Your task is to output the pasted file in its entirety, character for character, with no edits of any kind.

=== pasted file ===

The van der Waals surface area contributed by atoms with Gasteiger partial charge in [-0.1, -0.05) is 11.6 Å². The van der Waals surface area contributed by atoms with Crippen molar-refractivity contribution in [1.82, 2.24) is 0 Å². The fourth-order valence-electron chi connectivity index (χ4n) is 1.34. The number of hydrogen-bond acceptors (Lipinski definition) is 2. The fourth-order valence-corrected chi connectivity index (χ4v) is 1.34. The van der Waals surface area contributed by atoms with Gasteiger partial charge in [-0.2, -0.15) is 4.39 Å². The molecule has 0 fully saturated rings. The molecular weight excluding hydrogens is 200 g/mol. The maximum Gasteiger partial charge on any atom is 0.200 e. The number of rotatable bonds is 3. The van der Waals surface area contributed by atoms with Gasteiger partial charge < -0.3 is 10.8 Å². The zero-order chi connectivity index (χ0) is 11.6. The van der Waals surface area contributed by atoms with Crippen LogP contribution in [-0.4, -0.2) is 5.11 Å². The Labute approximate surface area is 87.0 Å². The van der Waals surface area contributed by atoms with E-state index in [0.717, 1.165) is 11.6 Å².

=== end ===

The van der Waals surface area contributed by atoms with Gasteiger partial charge in [-0.1, -0.05) is 11.6 Å². The van der Waals surface area contributed by atoms with Crippen molar-refractivity contribution in [1.82, 2.24) is 0 Å². The fourth-order valence-electron chi connectivity index (χ4n) is 1.34. The number of hydrogen-bond acceptors (Lipinski definition) is 2. The fourth-order valence-corrected chi connectivity index (χ4v) is 1.34. The van der Waals surface area contributed by atoms with Gasteiger partial charge in [-0.2, -0.15) is 4.39 Å². The molecule has 0 fully saturated rings. The molecular weight excluding hydrogens is 200 g/mol. The maximum Gasteiger partial charge on any atom is 0.200 e. The number of rotatable bonds is 3. The van der Waals surface area contributed by atoms with Gasteiger partial charge < -0.3 is 10.8 Å². The zero-order chi connectivity index (χ0) is 11.6. The van der Waals surface area contributed by atoms with Crippen LogP contribution in [-0.4, -0.2) is 5.11 Å². The Labute approximate surface area is 87.0 Å². The van der Waals surface area contributed by atoms with E-state index in [0.717, 1.165) is 11.6 Å².